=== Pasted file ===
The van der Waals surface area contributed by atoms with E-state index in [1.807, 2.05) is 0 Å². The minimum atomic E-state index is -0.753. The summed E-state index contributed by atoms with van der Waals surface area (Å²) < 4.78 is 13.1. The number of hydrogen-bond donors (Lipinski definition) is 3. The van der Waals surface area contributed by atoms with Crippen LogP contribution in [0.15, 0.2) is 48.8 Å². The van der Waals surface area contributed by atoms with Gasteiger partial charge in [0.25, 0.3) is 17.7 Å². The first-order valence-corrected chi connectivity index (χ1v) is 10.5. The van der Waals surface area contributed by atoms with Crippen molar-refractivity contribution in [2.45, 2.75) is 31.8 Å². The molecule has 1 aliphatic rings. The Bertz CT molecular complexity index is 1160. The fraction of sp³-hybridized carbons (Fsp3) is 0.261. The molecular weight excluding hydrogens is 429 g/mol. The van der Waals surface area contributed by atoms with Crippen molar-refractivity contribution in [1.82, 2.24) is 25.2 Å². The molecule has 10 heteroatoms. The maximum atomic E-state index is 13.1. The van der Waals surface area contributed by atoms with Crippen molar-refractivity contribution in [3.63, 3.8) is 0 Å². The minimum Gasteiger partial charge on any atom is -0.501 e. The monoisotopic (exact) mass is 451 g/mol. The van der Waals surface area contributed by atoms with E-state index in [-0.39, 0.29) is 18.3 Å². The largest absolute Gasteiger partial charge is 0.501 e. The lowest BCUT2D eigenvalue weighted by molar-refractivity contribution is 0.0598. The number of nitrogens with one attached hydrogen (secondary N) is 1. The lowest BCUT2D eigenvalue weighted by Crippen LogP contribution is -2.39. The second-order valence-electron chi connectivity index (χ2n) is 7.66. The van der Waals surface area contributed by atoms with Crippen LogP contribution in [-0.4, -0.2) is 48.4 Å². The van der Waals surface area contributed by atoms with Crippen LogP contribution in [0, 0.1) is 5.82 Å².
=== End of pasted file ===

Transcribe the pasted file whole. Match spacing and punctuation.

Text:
The van der Waals surface area contributed by atoms with E-state index in [1.807, 2.05) is 0 Å². The minimum atomic E-state index is -0.753. The summed E-state index contributed by atoms with van der Waals surface area (Å²) < 4.78 is 13.1. The number of hydrogen-bond donors (Lipinski definition) is 3. The van der Waals surface area contributed by atoms with Crippen LogP contribution in [0.15, 0.2) is 48.8 Å². The van der Waals surface area contributed by atoms with Gasteiger partial charge in [0.25, 0.3) is 17.7 Å². The first-order valence-corrected chi connectivity index (χ1v) is 10.5. The van der Waals surface area contributed by atoms with Crippen molar-refractivity contribution in [2.45, 2.75) is 31.8 Å². The molecule has 1 aliphatic rings. The Bertz CT molecular complexity index is 1160. The fraction of sp³-hybridized carbons (Fsp3) is 0.261. The molecular weight excluding hydrogens is 429 g/mol. The van der Waals surface area contributed by atoms with Crippen molar-refractivity contribution in [1.82, 2.24) is 25.2 Å². The molecule has 10 heteroatoms. The maximum atomic E-state index is 13.1. The van der Waals surface area contributed by atoms with Crippen molar-refractivity contribution in [3.63, 3.8) is 0 Å². The minimum Gasteiger partial charge on any atom is -0.501 e. The monoisotopic (exact) mass is 451 g/mol. The van der Waals surface area contributed by atoms with E-state index in [-0.39, 0.29) is 18.3 Å². The largest absolute Gasteiger partial charge is 0.501 e. The lowest BCUT2D eigenvalue weighted by molar-refractivity contribution is 0.0598. The number of nitrogens with one attached hydrogen (secondary N) is 1. The lowest BCUT2D eigenvalue weighted by Crippen LogP contribution is -2.39. The second-order valence-electron chi connectivity index (χ2n) is 7.66. The van der Waals surface area contributed by atoms with Crippen LogP contribution in [-0.4, -0.2) is 48.4 Å². The van der Waals surface area contributed by atoms with Crippen LogP contribution in [0, 0.1) is 5.82 Å².